Oh yeah, at every Sunday asado at Juan's house I always have another crazy gringo story for him and his friends - things that have never happen to them despite them having lived here all their lives - starting with the time I fell from a moving subway car, to my fake peso story, to the time I rode in the cop car looking for car theives. But this time I told them - OK, there's gonna be no more gringo stories. This is the last one!

Monday, May 02, 2005

30. Safety concerns (B.A, Argentina)

It's easy to forget I'm living in what is a large and sometimes dangerous city. Old ladies walk their dogs until midnight, and their is often a cop standing on many street corners. The cops here are always sporting guns and usually bullet-proof vests too, which at first is an interesting site. While I usually feel safe in the street, a couple of organised robberies I've heard of only from word of mouth are quite alarming.

It's the one that says Bad Mother F**ker

The first one I read about on the forums at Lonely Planet. A gang of armed men raided a hostel in Congreso (near where I live) and took their time robbing all of the guests of all of their valuables.
The second I heard read about in a mass email - a gang of armed men boarded a Manual Tienda Leon bus from the airport and robbed all of the passengers of all of their valuables.
And the third happened to one of my fellow English teachers on Thursday night - a gang of armed men entered a fairly nice bar and robbed all of the patrons of their money Pulp Fiction style, they weren't afraid of pointing their pistols at heads I'm told. He lost $60 pesos (NZ$30).

Any of you f**kin pricks move...

While this sort of thing would be very newsworthy in NZ and maybe in Australia, here all 3 events seem to have gone unreported. Just as in the US, gun-related crime is all too common and I've only heard about each crime from other sources. I'll just have to keep my head down.

29. Puppetry of the Penis, FĂștbol (B.A, Argentina)

The other night I got dragged along to see Marionetas del Pene, which is a local franchising of the Australian Puppetry of the Penis show. When I was in Australia, these guys were all over the media, and received respectable reviews for their show. So at first I was interested to see the local version. But then I thought about it, and realised I didn't really want to pay $20 pesos (NZ$10) to see 2 naked guys on stage manipulating their genitals. But it was a Friday night, and I'd met up with some friends for dinner and they were keen to see it so along I went.

Around BA - 36 - Puppeteer
Not a Penis Puppeteer

And, it was exactly what I expected. 2 naked guys on stage, creating various objects with their cock and balls, blown up on a big screen: genital origami, if you will. e.g, a hamburger, the Lock Ness Monster, a frog, and of course the good ol man-gina. After about 10 minutes I wanted to leave, but we stuck around for what was about an hour long show. In all they did I guess a dozen tricks, maybe more, but I should point out the show is supposed to be a comedy and not pornographic. The only funny thing was the todger the slightly shorter guy was sporting, his foreskin resembled a turkey baster. Maybe he'd been stretching it for a bit too long.

River Plate v Lanus - 06 - Crowd
Crowd shot at the River vs Lanus game

Yesterday I went to my 3rd fĂștbol game here, this time it was River Plate (the championship leaders) vs Lanus. This game was played in River Plate's stadium which is I think the largest in the country, I don't know, maybe 60,000 capacity. The first half was boring, 0-0, but the second half was good, final score 1-1. But the spectacle itself wasn't as good as the Racing v Independiente game I went to a few weeks ago, which was one of the local derbys. Around the football field is an athletics track so the crowd is quite a bit further from the game. The police were confiscating newspapers on the way in - I guess because it's a fire hazard, but it meant there wasn't much confetti. No balloons either. Not many songs either. No, I enjoyed the Racing game much more.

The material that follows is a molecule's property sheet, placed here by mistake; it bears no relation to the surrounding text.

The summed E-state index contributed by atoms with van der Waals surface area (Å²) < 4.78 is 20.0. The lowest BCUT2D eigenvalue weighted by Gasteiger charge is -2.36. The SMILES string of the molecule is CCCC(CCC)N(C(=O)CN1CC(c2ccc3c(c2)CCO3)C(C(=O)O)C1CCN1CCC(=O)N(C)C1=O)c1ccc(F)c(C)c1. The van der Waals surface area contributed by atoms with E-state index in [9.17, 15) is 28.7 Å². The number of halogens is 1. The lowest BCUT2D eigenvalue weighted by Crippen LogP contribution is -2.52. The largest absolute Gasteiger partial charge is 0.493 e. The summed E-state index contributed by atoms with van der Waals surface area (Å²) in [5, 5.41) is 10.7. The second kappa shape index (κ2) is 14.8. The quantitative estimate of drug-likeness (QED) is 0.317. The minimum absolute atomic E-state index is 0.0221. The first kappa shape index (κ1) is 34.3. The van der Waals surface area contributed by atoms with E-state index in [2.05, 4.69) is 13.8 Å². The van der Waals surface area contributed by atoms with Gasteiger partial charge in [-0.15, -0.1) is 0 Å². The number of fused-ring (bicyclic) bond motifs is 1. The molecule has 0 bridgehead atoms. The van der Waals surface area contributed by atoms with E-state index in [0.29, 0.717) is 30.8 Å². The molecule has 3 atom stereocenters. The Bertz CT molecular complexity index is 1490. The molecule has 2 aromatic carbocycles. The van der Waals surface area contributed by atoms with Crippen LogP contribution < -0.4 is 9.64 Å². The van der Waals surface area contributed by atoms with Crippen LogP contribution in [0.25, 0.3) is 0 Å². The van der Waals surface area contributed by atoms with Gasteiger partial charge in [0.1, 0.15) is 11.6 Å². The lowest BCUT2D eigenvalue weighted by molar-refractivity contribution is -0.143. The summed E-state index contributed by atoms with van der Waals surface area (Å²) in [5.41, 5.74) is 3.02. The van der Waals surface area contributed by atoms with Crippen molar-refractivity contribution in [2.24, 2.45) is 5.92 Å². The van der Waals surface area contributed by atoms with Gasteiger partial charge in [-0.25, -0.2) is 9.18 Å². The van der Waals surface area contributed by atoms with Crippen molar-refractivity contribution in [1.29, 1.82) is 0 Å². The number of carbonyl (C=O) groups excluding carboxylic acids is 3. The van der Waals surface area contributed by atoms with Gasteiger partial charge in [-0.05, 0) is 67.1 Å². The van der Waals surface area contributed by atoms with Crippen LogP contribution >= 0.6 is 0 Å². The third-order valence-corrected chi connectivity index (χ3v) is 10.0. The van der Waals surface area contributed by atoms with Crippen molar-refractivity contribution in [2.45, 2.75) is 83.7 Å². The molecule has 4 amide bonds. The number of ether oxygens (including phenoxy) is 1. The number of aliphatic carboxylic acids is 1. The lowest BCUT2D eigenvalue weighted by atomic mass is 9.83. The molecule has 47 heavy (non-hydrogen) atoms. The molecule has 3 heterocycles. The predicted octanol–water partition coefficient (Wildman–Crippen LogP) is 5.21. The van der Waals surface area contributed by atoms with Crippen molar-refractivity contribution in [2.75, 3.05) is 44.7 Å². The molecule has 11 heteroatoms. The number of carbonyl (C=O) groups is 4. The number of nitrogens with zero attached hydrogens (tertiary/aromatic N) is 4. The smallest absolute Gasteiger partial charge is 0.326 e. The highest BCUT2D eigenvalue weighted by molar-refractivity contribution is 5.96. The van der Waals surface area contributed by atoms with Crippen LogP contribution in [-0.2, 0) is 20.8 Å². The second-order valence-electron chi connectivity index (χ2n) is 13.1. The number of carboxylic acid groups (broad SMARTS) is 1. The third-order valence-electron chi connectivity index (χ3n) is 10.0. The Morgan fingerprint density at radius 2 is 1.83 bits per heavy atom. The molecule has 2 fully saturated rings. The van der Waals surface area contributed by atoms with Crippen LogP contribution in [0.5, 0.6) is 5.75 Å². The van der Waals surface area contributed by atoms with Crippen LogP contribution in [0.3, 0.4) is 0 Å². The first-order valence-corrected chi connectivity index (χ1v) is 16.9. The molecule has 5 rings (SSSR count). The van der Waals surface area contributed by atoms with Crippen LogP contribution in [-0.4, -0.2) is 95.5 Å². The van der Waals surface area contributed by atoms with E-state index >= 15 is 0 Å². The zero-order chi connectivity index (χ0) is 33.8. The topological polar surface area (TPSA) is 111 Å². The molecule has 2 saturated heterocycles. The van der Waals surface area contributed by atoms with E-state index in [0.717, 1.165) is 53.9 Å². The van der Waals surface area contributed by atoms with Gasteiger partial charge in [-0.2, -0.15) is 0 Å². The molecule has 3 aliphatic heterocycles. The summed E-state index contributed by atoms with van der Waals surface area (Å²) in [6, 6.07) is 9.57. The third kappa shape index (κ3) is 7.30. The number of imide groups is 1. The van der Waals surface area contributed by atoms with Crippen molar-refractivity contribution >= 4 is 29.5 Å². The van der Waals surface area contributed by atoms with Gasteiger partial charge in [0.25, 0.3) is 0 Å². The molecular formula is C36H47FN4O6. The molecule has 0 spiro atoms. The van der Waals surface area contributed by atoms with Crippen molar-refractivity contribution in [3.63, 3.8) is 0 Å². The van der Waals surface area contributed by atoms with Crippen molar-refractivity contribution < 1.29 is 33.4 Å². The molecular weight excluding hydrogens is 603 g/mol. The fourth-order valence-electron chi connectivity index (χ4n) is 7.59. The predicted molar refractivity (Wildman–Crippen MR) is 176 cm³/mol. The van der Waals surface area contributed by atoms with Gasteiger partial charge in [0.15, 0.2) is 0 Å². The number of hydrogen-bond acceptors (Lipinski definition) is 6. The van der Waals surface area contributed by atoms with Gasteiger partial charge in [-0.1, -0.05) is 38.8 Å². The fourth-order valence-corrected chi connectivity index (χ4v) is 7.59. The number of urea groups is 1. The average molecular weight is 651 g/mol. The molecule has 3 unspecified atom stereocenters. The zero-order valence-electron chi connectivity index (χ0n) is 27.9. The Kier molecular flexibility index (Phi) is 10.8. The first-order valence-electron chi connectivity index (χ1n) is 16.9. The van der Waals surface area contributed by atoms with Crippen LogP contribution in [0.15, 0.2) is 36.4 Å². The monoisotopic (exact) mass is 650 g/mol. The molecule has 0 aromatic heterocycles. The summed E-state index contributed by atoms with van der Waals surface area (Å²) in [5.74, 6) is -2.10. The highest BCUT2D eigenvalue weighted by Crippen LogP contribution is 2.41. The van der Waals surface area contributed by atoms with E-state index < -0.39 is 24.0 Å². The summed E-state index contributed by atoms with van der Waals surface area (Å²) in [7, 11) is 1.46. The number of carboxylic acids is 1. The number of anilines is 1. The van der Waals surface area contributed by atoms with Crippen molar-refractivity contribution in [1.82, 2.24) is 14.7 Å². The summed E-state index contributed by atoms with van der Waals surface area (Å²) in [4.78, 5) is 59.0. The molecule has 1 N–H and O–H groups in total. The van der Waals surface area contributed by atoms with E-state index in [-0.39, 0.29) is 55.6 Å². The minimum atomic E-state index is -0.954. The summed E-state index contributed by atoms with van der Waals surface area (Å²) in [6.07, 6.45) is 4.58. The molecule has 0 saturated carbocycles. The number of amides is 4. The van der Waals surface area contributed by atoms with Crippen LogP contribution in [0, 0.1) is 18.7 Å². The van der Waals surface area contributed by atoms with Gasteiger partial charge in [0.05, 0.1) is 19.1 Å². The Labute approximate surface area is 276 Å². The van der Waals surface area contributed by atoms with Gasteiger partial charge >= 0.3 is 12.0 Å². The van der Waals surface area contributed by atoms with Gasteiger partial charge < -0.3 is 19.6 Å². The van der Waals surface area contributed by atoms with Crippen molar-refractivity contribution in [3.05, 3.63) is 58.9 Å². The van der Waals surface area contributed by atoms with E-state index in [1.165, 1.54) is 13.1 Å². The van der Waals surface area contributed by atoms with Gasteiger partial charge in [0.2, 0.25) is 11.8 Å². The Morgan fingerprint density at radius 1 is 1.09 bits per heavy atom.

28. Ridin' with the man (B.A, Argentina)

The other night I was walking along in the pouring rain huddled under my tiny Kathmandu traveller's umbrella, when I heard the sound of a car window breaking across the road from me. The breaker of the window was some tall lanky guy, and he stepped away from the car and watched as his smaller companion reached in through the broken window and tried to remove something from the car - probably the stereo.

Around BA - 38 - Snake
Random pic: A man with a snake in the street in San Telmo. Dunno why.

What was I to do? Stop them? Yell something? I kept walking, not wanting to draw attention to myself as who knows what piece of hardware they used to break the window. When I got to the corner about 30 metres away I saw a cop car cruising along so I flagged it down and told them what I'd seen in my broken Spanish. When? They asked me. Ahora! (Now!). I replied. Get in, they said. So I hopped in the back of the VW Passat cop car and we drove down the street where 30 seconds earlier I'd seen the ladrones break the window. We stopped to see if I could recognise the thieves but I couldn't see anything through the rain, as I could neither wind down the window nor open the rear door. We drove around a few blocks in a circle but didn't see them - I suspect they had lookouts standing on the corner who'd signalled as soon as I'd gone to the cop car. I left my details with the cops and they said I might have to go to the station to make a statement. I asked if I could get a pancho (hot dog) first as I was hungry and it was 1 in the morning, and they said no, you don't need to go now, we'll call you if you need to.